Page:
Setting aside her lefty politics influencing her judgment, she makes a big mistake. She says that “Macrinus [217-218] was the first Roman emperor who was not by birth a senator.” But nobody was ever “by birth a senator.” Even if your father, grandfather and great-grand-father were senators, you weren’t a senator by virtue of your birth. Even sons born into “senatorial” families (i.e., families that had senators in their genealogy) had to rise through the cursus honorum to enter the Senate. That meant you had to be elected to one of the four offices that automatically put you into the Senate after your term (consul, praetor, aedile or quaestor). In the Empire, the Emperor could bypass the electoral process by exercising “adlectio,” i.e., appointing you to an office that qualified you for the Senate, even though you wouldn’t necessarily serve your term in that office. But nobody was born a senator. But perhaps this is another instance of her left-wing, class-based outlook skewing her judgment.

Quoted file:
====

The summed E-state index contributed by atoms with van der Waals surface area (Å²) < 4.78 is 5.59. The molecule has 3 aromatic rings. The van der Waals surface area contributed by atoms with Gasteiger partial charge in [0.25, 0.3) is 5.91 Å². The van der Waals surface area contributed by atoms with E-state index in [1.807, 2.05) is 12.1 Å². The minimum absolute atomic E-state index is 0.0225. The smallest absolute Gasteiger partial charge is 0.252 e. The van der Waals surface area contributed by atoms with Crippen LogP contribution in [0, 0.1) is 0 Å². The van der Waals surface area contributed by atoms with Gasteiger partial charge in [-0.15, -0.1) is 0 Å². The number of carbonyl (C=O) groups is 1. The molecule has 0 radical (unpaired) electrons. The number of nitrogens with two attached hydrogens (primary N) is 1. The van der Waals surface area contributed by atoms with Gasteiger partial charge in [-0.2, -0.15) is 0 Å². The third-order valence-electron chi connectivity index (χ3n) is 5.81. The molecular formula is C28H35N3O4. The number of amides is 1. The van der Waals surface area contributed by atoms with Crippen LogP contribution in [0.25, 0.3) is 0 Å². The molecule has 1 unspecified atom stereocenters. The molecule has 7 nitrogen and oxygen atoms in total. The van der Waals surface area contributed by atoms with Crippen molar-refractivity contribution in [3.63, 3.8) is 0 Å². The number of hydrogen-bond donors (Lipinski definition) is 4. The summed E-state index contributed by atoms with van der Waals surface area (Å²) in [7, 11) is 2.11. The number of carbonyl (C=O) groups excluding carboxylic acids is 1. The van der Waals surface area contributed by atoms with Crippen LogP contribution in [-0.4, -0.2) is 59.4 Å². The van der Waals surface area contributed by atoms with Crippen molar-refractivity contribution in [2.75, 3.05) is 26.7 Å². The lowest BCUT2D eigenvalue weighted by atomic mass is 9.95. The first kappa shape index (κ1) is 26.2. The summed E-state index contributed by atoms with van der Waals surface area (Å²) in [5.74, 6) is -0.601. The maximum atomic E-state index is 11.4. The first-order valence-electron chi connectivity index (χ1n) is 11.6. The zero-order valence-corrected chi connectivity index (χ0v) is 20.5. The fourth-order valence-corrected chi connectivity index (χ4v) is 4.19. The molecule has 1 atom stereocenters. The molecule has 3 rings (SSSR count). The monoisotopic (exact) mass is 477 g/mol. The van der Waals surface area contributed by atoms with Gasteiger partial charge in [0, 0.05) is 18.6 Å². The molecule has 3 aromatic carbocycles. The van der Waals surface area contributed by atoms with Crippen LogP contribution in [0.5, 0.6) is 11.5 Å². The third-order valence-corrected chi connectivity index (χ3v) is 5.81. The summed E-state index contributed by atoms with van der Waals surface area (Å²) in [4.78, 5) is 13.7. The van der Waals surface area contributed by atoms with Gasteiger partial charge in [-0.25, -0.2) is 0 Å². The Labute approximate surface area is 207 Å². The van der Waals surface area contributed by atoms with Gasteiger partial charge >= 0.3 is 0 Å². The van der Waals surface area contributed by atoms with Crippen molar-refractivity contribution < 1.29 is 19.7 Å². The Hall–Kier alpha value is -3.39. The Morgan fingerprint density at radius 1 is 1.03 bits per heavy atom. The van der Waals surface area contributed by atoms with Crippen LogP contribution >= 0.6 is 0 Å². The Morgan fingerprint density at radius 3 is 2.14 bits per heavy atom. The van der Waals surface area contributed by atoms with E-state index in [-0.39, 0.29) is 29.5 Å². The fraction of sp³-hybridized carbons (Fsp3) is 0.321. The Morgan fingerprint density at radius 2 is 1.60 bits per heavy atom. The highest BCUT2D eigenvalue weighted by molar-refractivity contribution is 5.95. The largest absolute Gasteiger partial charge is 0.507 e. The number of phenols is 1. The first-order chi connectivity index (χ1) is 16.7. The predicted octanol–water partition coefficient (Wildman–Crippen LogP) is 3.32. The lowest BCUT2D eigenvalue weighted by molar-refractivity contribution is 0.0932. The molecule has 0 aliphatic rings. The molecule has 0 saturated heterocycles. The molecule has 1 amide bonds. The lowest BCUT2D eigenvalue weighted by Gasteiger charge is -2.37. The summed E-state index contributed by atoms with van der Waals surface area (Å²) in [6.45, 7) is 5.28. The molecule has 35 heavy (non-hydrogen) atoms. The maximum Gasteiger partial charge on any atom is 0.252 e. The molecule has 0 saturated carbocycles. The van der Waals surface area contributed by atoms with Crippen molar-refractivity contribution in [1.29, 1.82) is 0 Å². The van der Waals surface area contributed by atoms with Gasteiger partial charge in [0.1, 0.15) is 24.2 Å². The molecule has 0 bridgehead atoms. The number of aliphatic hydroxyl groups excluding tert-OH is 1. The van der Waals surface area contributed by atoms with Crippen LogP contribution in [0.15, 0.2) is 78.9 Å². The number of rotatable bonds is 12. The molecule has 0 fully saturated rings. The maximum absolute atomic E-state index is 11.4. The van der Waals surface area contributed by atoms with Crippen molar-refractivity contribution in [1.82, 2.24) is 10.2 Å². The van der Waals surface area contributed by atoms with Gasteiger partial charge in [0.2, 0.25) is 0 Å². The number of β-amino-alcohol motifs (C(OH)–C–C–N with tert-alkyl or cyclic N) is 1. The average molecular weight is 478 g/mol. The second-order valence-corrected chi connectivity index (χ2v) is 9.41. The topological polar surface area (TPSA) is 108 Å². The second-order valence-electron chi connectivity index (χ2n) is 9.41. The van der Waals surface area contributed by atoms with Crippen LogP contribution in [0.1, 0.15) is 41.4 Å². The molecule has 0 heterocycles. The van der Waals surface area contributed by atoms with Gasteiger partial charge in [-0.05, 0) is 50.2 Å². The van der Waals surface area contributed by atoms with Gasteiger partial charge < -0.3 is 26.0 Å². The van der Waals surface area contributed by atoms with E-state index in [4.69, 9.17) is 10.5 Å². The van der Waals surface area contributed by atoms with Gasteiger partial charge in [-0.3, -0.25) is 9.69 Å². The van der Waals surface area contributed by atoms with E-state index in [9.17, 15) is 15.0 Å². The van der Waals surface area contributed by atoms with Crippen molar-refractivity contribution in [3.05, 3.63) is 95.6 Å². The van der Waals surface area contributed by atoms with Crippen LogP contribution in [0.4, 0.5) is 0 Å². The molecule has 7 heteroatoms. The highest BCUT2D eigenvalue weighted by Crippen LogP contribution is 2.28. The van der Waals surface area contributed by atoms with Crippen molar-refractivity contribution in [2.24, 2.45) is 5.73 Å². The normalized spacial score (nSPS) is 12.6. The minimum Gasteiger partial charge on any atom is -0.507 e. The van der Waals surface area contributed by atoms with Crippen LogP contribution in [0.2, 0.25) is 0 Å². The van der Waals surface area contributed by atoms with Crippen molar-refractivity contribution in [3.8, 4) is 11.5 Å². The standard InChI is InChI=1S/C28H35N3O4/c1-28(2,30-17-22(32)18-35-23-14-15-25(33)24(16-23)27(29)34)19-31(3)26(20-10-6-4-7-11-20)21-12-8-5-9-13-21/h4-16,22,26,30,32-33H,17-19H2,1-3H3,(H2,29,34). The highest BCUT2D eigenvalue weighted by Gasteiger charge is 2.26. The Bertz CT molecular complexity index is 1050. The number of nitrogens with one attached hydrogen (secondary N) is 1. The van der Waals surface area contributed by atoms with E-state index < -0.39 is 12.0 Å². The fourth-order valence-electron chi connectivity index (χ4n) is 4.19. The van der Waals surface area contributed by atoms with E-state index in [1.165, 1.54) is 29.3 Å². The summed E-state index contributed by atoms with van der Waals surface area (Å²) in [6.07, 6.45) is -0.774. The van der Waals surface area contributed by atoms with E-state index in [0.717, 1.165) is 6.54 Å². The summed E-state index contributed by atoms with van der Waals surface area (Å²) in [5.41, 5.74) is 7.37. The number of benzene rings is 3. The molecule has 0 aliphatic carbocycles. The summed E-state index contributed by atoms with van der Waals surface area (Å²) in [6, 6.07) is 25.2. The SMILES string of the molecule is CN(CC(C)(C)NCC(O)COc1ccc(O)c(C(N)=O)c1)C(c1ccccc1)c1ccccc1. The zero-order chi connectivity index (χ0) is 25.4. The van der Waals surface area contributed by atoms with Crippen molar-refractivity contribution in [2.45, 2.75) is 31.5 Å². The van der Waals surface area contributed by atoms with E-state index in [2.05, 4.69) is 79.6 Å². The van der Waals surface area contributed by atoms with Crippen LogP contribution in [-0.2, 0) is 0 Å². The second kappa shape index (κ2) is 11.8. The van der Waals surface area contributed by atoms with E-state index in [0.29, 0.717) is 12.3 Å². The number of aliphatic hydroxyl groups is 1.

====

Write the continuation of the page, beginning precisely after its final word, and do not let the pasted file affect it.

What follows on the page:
Nevertheless, Professor Beard is an engaging writer, who enlivens Roman history and provokes discussion. Taking it with a grain of salt, I recommend SPQR.